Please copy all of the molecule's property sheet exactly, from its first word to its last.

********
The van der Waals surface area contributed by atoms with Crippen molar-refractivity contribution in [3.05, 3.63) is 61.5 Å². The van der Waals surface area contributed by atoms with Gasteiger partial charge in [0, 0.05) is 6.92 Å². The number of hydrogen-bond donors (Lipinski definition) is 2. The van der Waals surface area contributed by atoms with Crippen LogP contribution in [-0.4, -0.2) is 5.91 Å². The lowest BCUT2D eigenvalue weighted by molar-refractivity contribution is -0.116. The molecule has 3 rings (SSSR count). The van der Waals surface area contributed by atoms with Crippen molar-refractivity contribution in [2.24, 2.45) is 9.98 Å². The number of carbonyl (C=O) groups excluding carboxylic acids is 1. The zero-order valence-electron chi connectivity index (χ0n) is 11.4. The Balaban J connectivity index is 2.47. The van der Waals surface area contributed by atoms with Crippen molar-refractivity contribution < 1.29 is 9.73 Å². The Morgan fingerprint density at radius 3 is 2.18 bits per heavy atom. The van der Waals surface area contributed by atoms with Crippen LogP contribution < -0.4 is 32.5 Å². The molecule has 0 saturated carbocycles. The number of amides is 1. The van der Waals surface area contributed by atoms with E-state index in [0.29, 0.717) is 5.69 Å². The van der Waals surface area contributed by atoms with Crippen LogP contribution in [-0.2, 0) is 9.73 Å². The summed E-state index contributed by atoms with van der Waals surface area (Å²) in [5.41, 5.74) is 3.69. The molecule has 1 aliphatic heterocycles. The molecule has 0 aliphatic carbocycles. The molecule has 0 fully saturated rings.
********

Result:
The van der Waals surface area contributed by atoms with Crippen molar-refractivity contribution in [3.05, 3.63) is 61.5 Å². The van der Waals surface area contributed by atoms with Gasteiger partial charge in [0, 0.05) is 6.92 Å². The number of hydrogen-bond donors (Lipinski definition) is 2. The van der Waals surface area contributed by atoms with Crippen LogP contribution in [-0.4, -0.2) is 5.91 Å². The lowest BCUT2D eigenvalue weighted by molar-refractivity contribution is -0.116. The molecule has 3 rings (SSSR count). The van der Waals surface area contributed by atoms with Crippen molar-refractivity contribution in [2.24, 2.45) is 9.98 Å². The number of carbonyl (C=O) groups excluding carboxylic acids is 1. The zero-order valence-electron chi connectivity index (χ0n) is 11.4. The Balaban J connectivity index is 2.47. The van der Waals surface area contributed by atoms with Crippen molar-refractivity contribution < 1.29 is 9.73 Å². The Morgan fingerprint density at radius 3 is 2.18 bits per heavy atom. The van der Waals surface area contributed by atoms with Crippen LogP contribution < -0.4 is 32.5 Å². The molecule has 0 saturated carbocycles. The number of amides is 1. The van der Waals surface area contributed by atoms with E-state index in [0.29, 0.717) is 5.69 Å². The van der Waals surface area contributed by atoms with Crippen LogP contribution in [-0.2, 0) is 9.73 Å². The summed E-state index contributed by atoms with van der Waals surface area (Å²) in [5.41, 5.74) is 3.69. The molecule has 1 aliphatic heterocycles. The molecule has 0 aliphatic carbocycles. The molecule has 0 fully saturated rings.